A few weeks ago, the World Bank and the Korea Development Institute convened a global conference on the science of delivery. Several development institutions assembled including the Gates Foundation, the Grameen Foundation, UNICEF, the Dartmouth Center for Health Care Delivery Science, and the mHealth Alliance. We discussed development opportunities and challenges when focusing on the extremely poor, including experiments in health care, how technology is reducing costs and increasing effectiveness, and the difficulty of moving from successful pilots to delivery at scale.
The consensus in Seoul was that a science of delivery underscores the importance of a data-driven and rigorous process to understand what works, under what conditions, why, and how. Too often in international development, we jump to conclusions without understanding counterfactuals and assume we can replicate success without understanding its constituent elements.
- Korea, Republic of
- Climate Change
- Labor and Social Protection
- Private Sector Development
- Science of Delivery
- world bank
- Korea Development Institute
- The Gates Foundation
- Grameen Foundation
- Dartmouth Center for Health Care Delivery Science
- mHealth Alliance
- health care
- World Bank Institute
As an economist dealing with energy efficiency on a daily basis, I have studied and written about its benefits for several countries. But it was not until recently that I got around to looking into it at home.
It all started with my work with the World Bank’s energy efficiency agenda, particularly after the G8 Forum asked the Bank in 2006 to prepare a “Clean Energy Investment Framework”. Soon thereafter, we supported a series of low carbon country case studies in India, South Africa, Brazil, Mexico, and China. A number of clear messages were delivered to us, including: “our priority is economic growth and poverty reduction”.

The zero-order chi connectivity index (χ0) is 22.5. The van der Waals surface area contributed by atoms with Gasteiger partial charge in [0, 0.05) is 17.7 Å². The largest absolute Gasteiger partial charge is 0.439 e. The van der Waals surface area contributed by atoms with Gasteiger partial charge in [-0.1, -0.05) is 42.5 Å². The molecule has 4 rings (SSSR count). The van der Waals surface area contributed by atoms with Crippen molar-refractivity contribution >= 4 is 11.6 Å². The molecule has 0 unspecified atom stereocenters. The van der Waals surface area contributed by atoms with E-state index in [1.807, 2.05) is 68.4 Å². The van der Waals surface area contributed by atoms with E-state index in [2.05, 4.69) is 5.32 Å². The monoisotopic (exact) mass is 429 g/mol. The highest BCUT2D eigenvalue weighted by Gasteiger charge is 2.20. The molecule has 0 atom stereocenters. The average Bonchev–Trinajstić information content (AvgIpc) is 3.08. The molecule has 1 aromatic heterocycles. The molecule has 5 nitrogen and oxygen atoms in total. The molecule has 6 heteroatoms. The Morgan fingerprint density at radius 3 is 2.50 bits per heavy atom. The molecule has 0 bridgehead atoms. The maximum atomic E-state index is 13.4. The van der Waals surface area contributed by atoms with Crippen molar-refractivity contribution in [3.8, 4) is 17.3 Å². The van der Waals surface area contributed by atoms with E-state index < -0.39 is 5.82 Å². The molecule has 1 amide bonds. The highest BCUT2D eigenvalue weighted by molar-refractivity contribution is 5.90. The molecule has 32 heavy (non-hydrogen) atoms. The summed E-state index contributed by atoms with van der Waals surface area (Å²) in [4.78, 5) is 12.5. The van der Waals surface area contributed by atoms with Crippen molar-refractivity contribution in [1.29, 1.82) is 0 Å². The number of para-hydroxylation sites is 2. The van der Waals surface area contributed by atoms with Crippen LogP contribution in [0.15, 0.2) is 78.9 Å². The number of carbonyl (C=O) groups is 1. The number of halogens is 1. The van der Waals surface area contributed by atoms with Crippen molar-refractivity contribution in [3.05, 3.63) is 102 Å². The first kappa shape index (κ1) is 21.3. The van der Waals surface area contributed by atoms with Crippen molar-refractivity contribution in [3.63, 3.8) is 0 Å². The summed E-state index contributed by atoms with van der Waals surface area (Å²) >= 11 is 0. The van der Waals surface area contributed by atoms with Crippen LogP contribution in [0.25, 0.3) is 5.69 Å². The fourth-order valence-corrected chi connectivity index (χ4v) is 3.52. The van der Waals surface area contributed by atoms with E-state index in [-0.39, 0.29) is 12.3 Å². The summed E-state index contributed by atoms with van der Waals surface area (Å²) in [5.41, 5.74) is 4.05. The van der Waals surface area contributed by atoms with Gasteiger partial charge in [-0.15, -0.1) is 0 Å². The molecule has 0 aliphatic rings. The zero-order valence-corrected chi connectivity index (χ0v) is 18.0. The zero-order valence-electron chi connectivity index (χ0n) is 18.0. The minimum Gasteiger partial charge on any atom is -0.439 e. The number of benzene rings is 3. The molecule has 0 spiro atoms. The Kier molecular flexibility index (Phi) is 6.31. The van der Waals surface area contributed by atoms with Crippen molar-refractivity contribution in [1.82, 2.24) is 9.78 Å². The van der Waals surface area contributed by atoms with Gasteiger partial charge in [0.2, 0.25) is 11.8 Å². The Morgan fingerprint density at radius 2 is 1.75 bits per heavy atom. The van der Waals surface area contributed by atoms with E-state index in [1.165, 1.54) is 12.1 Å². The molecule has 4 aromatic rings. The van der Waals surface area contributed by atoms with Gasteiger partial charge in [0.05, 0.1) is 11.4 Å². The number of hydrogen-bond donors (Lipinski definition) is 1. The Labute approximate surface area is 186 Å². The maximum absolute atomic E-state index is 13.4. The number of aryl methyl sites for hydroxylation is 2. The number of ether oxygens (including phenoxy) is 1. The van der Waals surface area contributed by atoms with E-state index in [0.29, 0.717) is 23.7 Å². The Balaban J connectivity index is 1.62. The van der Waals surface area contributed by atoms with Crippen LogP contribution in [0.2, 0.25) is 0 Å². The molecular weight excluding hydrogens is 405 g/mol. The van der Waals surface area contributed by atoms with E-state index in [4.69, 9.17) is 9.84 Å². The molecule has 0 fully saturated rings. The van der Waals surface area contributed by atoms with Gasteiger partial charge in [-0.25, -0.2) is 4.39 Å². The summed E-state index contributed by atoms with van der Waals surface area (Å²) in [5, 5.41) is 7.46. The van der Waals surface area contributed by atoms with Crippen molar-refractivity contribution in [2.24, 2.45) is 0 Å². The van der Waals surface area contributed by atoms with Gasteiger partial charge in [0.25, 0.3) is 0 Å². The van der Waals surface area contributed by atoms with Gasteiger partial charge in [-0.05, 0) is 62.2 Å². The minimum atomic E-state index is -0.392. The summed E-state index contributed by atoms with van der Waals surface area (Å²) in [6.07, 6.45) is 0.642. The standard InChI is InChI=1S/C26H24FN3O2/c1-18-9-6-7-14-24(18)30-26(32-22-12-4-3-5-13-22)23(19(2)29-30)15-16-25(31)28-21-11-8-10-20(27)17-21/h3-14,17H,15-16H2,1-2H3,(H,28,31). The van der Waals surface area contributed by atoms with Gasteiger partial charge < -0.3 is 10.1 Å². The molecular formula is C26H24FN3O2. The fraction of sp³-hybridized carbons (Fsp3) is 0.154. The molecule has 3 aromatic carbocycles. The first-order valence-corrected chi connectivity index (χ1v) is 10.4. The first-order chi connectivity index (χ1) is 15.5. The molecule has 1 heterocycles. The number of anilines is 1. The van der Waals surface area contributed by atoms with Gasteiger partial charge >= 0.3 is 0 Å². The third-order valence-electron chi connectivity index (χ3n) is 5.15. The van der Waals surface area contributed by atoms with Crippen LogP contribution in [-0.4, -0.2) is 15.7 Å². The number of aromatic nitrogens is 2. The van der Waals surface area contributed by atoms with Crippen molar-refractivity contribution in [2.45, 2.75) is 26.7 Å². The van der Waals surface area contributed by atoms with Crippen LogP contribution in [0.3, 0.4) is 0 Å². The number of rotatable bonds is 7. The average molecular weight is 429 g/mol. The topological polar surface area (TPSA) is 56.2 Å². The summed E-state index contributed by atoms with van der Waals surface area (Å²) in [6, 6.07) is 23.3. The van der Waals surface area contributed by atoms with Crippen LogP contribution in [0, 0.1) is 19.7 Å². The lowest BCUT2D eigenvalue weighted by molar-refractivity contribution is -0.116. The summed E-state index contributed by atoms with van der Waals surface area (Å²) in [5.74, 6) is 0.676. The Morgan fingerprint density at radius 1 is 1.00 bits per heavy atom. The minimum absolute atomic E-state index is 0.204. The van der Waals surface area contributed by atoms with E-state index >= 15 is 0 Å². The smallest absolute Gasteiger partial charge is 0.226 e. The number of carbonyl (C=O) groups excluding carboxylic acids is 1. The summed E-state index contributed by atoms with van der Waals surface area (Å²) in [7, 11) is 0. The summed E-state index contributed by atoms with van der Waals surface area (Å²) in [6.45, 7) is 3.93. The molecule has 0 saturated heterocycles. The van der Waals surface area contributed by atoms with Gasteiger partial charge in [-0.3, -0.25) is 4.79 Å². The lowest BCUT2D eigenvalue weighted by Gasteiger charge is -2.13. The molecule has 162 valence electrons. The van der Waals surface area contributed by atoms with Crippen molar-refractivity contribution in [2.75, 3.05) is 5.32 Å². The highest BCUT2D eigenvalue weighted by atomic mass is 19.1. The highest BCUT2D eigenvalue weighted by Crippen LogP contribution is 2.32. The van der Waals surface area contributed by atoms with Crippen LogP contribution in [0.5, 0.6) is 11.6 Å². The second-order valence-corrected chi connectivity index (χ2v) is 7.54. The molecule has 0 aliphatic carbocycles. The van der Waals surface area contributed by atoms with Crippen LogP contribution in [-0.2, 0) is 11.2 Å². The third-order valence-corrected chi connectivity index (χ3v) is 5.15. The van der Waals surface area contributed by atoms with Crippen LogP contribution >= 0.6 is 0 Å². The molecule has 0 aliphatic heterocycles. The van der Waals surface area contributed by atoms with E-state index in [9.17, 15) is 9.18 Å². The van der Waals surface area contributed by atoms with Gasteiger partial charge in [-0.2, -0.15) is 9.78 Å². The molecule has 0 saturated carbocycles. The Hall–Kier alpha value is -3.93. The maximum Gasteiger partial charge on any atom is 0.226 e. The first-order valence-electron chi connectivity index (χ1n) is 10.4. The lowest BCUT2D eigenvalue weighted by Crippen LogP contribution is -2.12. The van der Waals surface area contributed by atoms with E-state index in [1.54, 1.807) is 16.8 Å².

So how were we to get the best of both worlds – a reduction in the trajectory of greenhouse gas emissions (like carbon dioxide) and continued economic growth?
Last week, the Scripps Institution of Oceanography released data showing that CO2 atmospheric levels had briefly passed 400 parts per million (ppm) and were close to surpassing that level for sustained periods of time. This is bad news. At 450 ppm, scientists anticipate the world will be 2 degrees Celsius warmer than pre-industrial times, and world leaders have agreed that’s a point of dangerous consequences.
Along with this grim news came important new research findings from Professor V. Ramanathan of the Scripps Institution at the University of California, San Diego, and other researchers regarding short-lived climate pollutants – black carbon, methane tropospheric ozone and some hydrofluorocarbons (HFCs). While we continue – and must continue – to hammer away at reducing CO2 emissions, their work supports the argument that also reducing these short-lived climate pollutants (SLCPs) can have an immediate effect on slowing warming and the resulting sea-level rise.
- CO2 emissions
- Black Carbon
- Climate Change
- short-lived climate pollutants
- Communities and Human Settlements
- Agriculture and Rural Development
- The World Region
- South Asia
- Middle East and North Africa
- Latin America & Caribbean
- Europe and Central Asia
- East Asia and Pacific
If you want to fundamentally change how countries use energy, value their natural environments, or combat climate change, you have to talk to the people who hold the purse strings.
That’s what we’re doing this week. Finance ministers from countries around the world are in Washington for the annual World Bank/IMF Spring Meetings. We’re talking with them about these issues and more as we help countries shift to more sustainable development.
Underlying everything: climate change. This isn’t just an environmental challenge – it’s a fundamental threat to economic development and the fight against poverty. I can’t repeat that often enough. If the world does not take bold action now, a disastrously warming planet threatens to put prosperity out of reach for millions and roll back decades of development.